In Mecklenburg, where Osage hopes to buy private property in an agricultural area, plans are not as advanced, but the company is facing similar opposition. A group of residents under the name of Association to Preserve Mecklenburg has organized protests and lobbied county officials who are reviewing zoning regulations for the project.
However, the company also seems to be gaining support for the Mecklenburg facility. In February, Gov. Timothy M. Kaine announced an award of $650,000 for Mecklenburg to extend a water pipeline to the site where Osage plans to build the ethanol plant.
"The Osage Bio Energy ethanol plant in Mecklenburg will provide the commonwealth with additional agriculture-based ethanol that will advance a goal of the Virginia Energy Plan calling for production of in-state renewable energy sources," Kaine said in a statement in February.
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Osage wants to establish the first major ethanol plant in the state with hopes of producing millions of gallons of the alternative fuel to distribute along the East Coast.
The company said its projections to produce 55-million gallons of ethanol a year in Hopewell would be about the same quantity as the estimates for Chase City, if the project there advances.
The company said the plants would alleviate a demand for alternative fuels in the region and would put Virginia on the map of the growing renewable-fuel movement.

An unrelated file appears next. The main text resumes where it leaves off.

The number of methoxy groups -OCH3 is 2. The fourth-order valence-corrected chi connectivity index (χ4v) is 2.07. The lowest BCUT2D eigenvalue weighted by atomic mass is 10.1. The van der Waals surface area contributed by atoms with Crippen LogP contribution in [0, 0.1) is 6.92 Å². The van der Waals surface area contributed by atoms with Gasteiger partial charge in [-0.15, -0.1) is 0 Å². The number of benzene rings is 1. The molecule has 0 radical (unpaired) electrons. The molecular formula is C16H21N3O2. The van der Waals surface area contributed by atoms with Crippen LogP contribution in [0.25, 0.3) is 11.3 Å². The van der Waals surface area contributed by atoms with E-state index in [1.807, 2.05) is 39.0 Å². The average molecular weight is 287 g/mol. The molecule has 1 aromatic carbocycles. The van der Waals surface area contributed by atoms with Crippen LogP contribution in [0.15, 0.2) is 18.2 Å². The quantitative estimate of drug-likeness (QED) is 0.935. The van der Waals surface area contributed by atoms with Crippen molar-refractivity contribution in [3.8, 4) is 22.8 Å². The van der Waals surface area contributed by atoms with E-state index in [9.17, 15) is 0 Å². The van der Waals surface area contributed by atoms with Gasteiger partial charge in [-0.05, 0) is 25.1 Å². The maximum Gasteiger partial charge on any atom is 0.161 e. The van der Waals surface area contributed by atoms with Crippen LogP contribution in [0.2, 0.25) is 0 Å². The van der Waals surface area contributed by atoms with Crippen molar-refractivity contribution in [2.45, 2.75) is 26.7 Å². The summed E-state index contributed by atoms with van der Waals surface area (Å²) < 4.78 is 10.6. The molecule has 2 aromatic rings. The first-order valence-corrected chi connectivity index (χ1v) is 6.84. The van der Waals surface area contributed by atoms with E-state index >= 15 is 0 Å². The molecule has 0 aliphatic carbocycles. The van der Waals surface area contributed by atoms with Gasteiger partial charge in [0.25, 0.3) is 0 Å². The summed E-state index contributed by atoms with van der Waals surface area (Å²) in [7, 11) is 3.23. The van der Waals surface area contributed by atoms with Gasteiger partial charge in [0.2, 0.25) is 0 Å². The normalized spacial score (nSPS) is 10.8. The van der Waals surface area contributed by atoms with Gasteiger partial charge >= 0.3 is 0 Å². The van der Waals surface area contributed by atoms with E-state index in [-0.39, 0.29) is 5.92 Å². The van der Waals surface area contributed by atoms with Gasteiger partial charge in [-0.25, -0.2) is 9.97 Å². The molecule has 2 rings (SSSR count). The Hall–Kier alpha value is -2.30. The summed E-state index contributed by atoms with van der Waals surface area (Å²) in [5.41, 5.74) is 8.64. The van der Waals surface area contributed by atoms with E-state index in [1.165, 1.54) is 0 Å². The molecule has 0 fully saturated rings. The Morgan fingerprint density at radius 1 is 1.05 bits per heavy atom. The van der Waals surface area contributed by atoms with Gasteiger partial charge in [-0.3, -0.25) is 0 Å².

The federal government has promoted the production of biofuel as a means to reduce U.S. dependency on foreign oil. And state and local governments continue to provide incentives for local ethanol production.
Between 2000 and 2007, the number of ethanol plants more than doubled and production capacity tripled in the U.S, according to the Alternative Fuels and Advanced Vehicles Data Center of the U.S. Department of Energy. But there are few plants on the East Coast.
Ethanol producers face unique distribution challenges because most plants are in the Midwest, while gasoline consumption is highest on the East and West coasts, according to the agency.
"As ethanol production increases nationwide, distribution will become a more critical issue," the agency states in its Web site.
Joel Stone, Osage Bio Energy's chief operating officer and a 30-year veteran of the ethanol and food-ingredient industries, said Osage would need about 24 million bushels of barley annually, the grain the company wants to use.
This is the company's first attempt to own an ethanol plant. Osage Bio Energy, which incorporated in January 2007, is the sister company to Roanoke-based Osage Inc., a company that has been involved in the distribution of ethanol in the Southeast for the past 20 years.
"It's a new venture for us," Shealy said. Regardless of what happens in Hopewell, the company will continue to pursue its goal to build four plants, he said.
Author: Luz Lazo, Richmond Times-Dispatch, Va.
Contact Luz Lazo at (804) 649-6058 or firstname.lastname@example.org.